Another thing that’s remained constant in Oatmeal: hometown spirit. In the 1970s, Texas officials removed Oatmeal from the state map because it didn’t intersect with any main highways. Locals wanted to keep it on the map, so they decided to create a festival there, complete with a parade, beauty pageant, and barbecue. Decades later, the annual Oatmeal Festival, which celebrates its 40th anniversary this September, is still the hottest ticket in town. “It’s the only community event that gathers a crowd in Oatmeal,” says Schreiber. “The festival has become the only constant memory shared by many people, from grandmas to millennials.”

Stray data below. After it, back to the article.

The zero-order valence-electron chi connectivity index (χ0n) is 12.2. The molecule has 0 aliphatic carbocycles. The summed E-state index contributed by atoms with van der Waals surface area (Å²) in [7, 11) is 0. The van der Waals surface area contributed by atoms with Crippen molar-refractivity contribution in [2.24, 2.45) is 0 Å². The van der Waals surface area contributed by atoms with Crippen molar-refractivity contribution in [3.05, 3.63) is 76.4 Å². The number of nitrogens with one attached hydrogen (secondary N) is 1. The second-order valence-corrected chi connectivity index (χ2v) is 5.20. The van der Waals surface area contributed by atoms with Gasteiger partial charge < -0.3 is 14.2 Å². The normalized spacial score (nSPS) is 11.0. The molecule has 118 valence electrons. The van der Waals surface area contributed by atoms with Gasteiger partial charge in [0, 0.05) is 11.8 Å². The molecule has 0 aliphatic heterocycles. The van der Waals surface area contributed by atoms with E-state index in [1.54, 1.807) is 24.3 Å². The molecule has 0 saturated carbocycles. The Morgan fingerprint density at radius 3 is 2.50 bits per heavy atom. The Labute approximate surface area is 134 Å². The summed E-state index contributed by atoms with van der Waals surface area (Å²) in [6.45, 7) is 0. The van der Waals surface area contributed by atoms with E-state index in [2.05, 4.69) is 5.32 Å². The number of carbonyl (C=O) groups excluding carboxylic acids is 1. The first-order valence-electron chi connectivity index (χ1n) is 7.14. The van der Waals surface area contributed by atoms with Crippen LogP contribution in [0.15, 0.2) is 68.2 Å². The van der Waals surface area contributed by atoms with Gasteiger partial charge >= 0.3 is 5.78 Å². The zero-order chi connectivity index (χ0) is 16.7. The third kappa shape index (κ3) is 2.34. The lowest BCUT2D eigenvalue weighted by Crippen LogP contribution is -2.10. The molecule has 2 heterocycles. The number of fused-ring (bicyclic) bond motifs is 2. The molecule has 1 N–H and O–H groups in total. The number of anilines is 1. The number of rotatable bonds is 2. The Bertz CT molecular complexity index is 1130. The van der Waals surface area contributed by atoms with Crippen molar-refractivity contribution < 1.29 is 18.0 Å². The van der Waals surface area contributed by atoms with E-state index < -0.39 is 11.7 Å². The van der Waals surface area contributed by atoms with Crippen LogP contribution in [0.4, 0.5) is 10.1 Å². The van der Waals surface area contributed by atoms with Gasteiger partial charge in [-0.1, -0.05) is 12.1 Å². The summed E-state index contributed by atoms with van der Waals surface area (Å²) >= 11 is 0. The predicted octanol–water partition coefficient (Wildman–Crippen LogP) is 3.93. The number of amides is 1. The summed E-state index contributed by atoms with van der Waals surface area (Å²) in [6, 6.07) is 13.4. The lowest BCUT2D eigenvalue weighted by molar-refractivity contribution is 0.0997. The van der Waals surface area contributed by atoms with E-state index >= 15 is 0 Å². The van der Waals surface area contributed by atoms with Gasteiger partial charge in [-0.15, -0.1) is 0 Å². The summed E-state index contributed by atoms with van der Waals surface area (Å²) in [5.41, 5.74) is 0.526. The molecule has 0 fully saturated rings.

5. Pass-a-Grille, Florida
Population: Unknown (The town has around 550 residential and businesses addresses.)
It’s not surprising that this quaint, quiet beach town just outside St. Petersburg is the perfect setting for a BBQ. In fact, according to local lore, Pass-a-Grille, a 31-block-long, one-block-wide strip of land nestled between the Gulf of Mexico and Boca Ciega Bay, got its name from the French phrase passe aux grilleurs, or “passageway of the grillers,” a nod to the French fisherman who would cook their day’s catch on its shores.